Here’s a story about Jess and Ash. Player Attack has been lucky enough to attend some pretty big eSports events this year, and we even hosted our own in Adelaide, and these are two people I have been lucky enough to meet. Jess is into sports, the ones where people kick balls about and actually go outside. Jess plays the occasional videogame, but has never really been interested in the eSports scene. Ash, on the other hand, is a hardcore gamer who knows all there is to know about eSports, loves the suspense of character selection, recalls all the tactics and pretty much lives and breathes the games. Ash’s partner also plays the game, and is sick of hearing about it, but always tags along and sounds interested, just to be supportive. Obviously, Ash never misses a chance to watch eSports, while Jess has tagged along with some friends to watch a match, but isn’t really into it.
But what is interesting about these two people? Well …nothing really, they are both just your average joes who happened to attend a couple of events. What is interesting however is their behaviour.
Firstly, Ash. Ash attended a Heroes of the Storm event and did pretty much what you would expect from a hardcore gamer. First in the door, watched intensely, made all the right oooohs and aaahhhs during character selection, sat on the edge of the seat, knew all the tactics, the style of gameplay to expect from each team, and the name of all the players. This is great. Ash is the go-to person, who knows all the rules and how many rounds there are, and is absolutely enjoying the ins and outs of the game. Ash knows everything about what is going on, down to the finest detail. Ash is an absolute fanatic.
Then there is Jess. Jess attended a World of Tanks event. Although some friends have a close relationship with the game, and they’ve all gone to a couple of tournaments as a group, Jess really hasn’t played it much. However, what Jess might lack in knowledge is more than made up for in enthusiasm. It was a great World of Tanks Grand Final this year, down to the last round, where a silly mistake meant the difference between winning and losing – and Jess absolutely loved the sport of it, cheering for the underdog, celebrating every kill just like it was a goal at a football match, and getting that adrenaline rush that only comes from being a fan.
These are two people celebrating great events for completely different reasons. This is great, and how it should be, and what eSports needs to be. But it made me wonder – what games are around these days that can currently keep both these people entertained?
In recent months, Player Attack has started hosting eSports viewing events, where we take a 12-foot wide screen to a local venue for people to watch live professional gaming. We have done two events so far – Heroes of the Storm and Dota2 (we will be doing more). The big thing that came out of these events was the support we got. People were coming just because it was a gaming event, without knowing anything about the game.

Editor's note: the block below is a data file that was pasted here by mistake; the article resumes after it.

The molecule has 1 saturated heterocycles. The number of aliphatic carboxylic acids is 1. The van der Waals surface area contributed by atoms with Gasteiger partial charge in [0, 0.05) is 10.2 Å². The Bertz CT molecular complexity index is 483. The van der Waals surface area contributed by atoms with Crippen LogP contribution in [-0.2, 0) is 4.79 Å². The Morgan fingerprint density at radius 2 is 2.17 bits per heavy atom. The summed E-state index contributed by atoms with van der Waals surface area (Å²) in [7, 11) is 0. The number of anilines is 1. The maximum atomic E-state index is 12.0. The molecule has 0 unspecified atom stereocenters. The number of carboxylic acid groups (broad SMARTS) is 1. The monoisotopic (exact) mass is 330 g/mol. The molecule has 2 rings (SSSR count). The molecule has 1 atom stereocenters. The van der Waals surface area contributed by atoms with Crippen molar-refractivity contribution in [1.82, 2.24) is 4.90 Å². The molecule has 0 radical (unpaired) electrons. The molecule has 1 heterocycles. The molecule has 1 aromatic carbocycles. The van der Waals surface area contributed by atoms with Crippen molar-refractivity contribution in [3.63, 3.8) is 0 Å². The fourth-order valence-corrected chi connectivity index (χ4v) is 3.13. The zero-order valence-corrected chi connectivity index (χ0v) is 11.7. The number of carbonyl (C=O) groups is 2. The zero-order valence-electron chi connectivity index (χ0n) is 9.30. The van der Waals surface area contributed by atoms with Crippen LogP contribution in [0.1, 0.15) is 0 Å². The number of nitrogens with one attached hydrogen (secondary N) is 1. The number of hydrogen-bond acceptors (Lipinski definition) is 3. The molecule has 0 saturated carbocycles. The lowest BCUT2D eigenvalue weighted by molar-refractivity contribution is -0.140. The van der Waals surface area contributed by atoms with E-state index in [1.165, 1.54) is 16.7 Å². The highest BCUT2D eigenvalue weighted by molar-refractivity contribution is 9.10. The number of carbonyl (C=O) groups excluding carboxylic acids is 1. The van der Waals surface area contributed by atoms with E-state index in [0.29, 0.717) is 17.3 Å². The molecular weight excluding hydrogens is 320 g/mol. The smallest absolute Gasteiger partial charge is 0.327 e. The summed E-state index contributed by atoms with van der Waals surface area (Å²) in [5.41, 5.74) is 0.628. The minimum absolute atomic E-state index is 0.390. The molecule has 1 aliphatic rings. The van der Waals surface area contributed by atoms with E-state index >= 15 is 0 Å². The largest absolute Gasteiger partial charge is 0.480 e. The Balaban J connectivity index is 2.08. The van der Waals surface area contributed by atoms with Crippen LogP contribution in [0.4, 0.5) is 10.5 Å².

Another thing that was abundantly (and unfortunately) clear is that they left still not knowing anything about the game. To me this is an issue. You watch football of any code, you’ll get a general idea of what is going on after a few minutes. Golf? The same thing. Even lawn bowls makes sense. But MOBAs? Let’s face it, the barrier to entry on these games is massive.
So this leaves other genres to make it mainstream. Firstly, we have first person shooters and fighting games. Well they are great to watch, full of action, and easy to understand… but oh wait, you are blowing the heads off other people and causing them great pain. Watching this on a TV is pretty confronting to the general public as a sport. Don’t get me wrong, I love it, but Random Joe who has just turned on the TV might disagree with me.
Then we have other genres: card, action, RTS and sports games. I won’t go too much into sports games other than to say… why wouldn’t you just watch the real thing? So that leaves the other three, and to be honest these are the genres that I think will break the non “gamer” audience.
So what games are there?
Firstly, we have card games, and Hearthstone. This is Blizzard’s massively popular fluke. Who would have thought a card game would be so big? With 20 million registered accounts it is huge. But would Hearthstone (or something like Magic the Gathering) be exciting on a TV? I think so! People watch poker, and really this is no different. It’s all about tactics, and this can be played up in a broadcast.
Secondly, Action games. I would have to talk about World of Tanks here, as I have already seen Wargaming make some moves on a non-gaming audience. It is fun to watch, easy to follow and non-violent. It was great to watch a packed audience of all sorts of people enjoying the game, whether they knew what was happening or not.
Finally, RTS. Starcraft has already proven this is a winning formula. It is one of the most popular, longest running eSports games of all time. Give it some airtime in a Western country and I think you’d be onto a winner here, too.
eSports has really made leaps and bounds over the last few years. TV is still a little camera shy when it comes to showing it, but due to the massive improvements in streaming it has mean that eSports has been able to do what gamers do best – work around a problem. The question is which title will make the jump into mainstream? What will we see on Sunday Afternoon (e)Sports, and how damn old will I be before I finally see a sport I want to watch on TV?